Laughing with older people not at them.

Looking at sitcoms most centre around misfits, semi dysfunctional families or the misadventures of youth. These are easy to write around but there is a section of society, and they are growing year on year, which can also provide lots of laughs. It is the late middle aged and elderly. They get a bit forgotten but it is worth remembering that this is generation that has seen it all plus they got to be in their twenties in the hedonistic age of the 1960’s and 70’s so they’ve pretty much seen it all.  This has changed as there are several comedy programs that focus on the world of the retired, and the fun they can get up to fill the time now that employment is over. Fun is one of the words that the residents of Gloucester Park Homes can certainly relate to. Check out http://www.parkhomelife.com/park_orchardtwigworth.aspx and see.

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  1. Last of the Summer Wine. Lasting for thirty seven years and several cast changes this is seen as one of the best examples. Written by the master of the gentle comedy Roy Clarke (also responsible for Open all Hours and Keeping up Appearances) the show focused on 3 retired friends spending their days in a picturesque village in the Yorkshire dales. It combined slapstick humour, owning much to the silent generation of film, with gentle ribbing by the three friends. The cast reads like a who’s who of British Comedy with Bill Owen, Kathy Staff, Dame Thora Hird, Peter Sallis who kept up the role of Clegg into his late eighties and Burt Kwouk all coming into replace aging characters.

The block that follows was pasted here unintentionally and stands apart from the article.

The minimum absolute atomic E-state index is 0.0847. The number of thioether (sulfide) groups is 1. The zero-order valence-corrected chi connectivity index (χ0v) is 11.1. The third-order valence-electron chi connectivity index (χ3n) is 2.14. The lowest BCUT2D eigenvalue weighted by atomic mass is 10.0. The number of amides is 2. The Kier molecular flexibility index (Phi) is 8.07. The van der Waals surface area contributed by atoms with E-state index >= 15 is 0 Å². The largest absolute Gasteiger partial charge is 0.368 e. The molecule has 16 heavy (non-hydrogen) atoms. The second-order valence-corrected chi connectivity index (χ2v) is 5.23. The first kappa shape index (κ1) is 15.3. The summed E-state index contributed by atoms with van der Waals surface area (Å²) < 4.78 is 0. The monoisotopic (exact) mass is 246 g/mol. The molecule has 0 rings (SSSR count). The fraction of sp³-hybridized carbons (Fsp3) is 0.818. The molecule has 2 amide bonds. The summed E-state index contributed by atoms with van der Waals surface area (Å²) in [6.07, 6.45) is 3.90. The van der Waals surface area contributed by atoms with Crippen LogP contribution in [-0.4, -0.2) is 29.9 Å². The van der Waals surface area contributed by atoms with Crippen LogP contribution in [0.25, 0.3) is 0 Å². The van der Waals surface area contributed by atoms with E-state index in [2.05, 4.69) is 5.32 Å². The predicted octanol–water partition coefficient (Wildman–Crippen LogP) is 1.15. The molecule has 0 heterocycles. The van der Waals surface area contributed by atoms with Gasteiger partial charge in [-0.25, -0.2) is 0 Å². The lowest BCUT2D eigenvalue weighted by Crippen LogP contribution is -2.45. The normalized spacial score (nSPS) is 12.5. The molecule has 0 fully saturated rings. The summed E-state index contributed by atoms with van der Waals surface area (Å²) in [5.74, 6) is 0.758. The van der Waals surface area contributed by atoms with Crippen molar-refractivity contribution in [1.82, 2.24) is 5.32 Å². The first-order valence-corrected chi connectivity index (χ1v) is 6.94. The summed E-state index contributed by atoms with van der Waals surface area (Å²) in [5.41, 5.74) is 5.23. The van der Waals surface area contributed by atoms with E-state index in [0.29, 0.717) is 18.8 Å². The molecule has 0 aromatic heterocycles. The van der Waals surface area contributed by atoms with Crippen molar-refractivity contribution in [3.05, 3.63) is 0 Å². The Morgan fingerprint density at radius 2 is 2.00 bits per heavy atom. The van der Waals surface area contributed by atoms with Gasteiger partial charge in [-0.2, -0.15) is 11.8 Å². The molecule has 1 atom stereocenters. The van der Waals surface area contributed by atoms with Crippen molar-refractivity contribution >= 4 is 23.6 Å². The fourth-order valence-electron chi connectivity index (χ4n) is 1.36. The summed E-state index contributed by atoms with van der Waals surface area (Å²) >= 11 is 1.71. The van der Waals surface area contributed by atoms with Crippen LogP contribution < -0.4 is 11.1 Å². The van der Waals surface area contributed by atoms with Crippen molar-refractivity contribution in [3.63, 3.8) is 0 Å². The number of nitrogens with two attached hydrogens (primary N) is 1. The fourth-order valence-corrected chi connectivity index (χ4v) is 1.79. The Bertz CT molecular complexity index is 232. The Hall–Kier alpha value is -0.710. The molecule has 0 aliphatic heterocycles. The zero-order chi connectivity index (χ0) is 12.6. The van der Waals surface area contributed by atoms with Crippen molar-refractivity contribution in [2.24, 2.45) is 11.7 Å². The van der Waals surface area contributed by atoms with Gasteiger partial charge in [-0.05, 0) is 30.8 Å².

2. Still Game. A gem from Scotland that has managed to translate well into the mainstream. It’s similar to Summer Wine but the focus is more about the ribald elements of life. Again it centres around three male protagonists that are determined to make their Seventies go with a bang.

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  1. The Golden girls. This brilliant US comedy focuses on four ladies that have seen life and a bit more. Rose from St Olaf Minnesota, the naïve but wise peacemaker, between the buxom life loving, and some would say over indulging, Southern Belle Blanche and Dorothy the hardnosed New Yorker divorcee forced to bring her acerbic but actually deeply caring Mother along. The knockabout quick script and perfect one-liners laid down the template for how Frasier and Friends would be made.
  2. Waiting for God. Set in a nursing home around the friendship of two residents Diana and Tom. Both are there for the convenience of their families and they dedicate their lives to causing trouble for the management and their infrequently visiting relatives.

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